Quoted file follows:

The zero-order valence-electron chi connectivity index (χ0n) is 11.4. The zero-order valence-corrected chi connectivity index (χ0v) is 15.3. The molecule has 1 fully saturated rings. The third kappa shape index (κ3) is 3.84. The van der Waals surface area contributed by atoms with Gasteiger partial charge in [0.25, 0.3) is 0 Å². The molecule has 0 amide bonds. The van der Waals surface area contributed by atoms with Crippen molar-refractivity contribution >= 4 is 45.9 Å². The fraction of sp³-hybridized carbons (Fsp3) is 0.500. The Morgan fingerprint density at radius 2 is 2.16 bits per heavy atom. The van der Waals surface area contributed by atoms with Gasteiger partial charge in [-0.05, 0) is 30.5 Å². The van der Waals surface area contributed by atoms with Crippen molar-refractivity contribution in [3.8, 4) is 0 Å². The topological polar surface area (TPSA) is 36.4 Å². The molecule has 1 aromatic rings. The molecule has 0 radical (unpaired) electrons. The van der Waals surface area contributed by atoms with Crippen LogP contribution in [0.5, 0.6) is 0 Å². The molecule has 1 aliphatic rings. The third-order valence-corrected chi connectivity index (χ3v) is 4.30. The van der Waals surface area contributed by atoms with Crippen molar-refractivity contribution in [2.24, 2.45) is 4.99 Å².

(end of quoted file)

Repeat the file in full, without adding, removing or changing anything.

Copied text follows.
The zero-order valence-electron chi connectivity index (χ0n) is 11.4. The zero-order valence-corrected chi connectivity index (χ0v) is 15.3. The molecule has 1 fully saturated rings. The third kappa shape index (κ3) is 3.84. The van der Waals surface area contributed by atoms with Gasteiger partial charge in [0.25, 0.3) is 0 Å². The molecule has 0 amide bonds. The van der Waals surface area contributed by atoms with Crippen molar-refractivity contribution >= 4 is 45.9 Å². The fraction of sp³-hybridized carbons (Fsp3) is 0.500. The Morgan fingerprint density at radius 2 is 2.16 bits per heavy atom. The van der Waals surface area contributed by atoms with Gasteiger partial charge in [-0.05, 0) is 30.5 Å². The van der Waals surface area contributed by atoms with Crippen molar-refractivity contribution in [3.8, 4) is 0 Å². The topological polar surface area (TPSA) is 36.4 Å². The molecule has 1 aromatic rings. The molecule has 0 radical (unpaired) electrons. The van der Waals surface area contributed by atoms with Crippen LogP contribution in [0.5, 0.6) is 0 Å². The molecule has 1 aliphatic rings. The third-order valence-corrected chi connectivity index (χ3v) is 4.30. The van der Waals surface area contributed by atoms with Crippen molar-refractivity contribution in [2.24, 2.45) is 4.99 Å².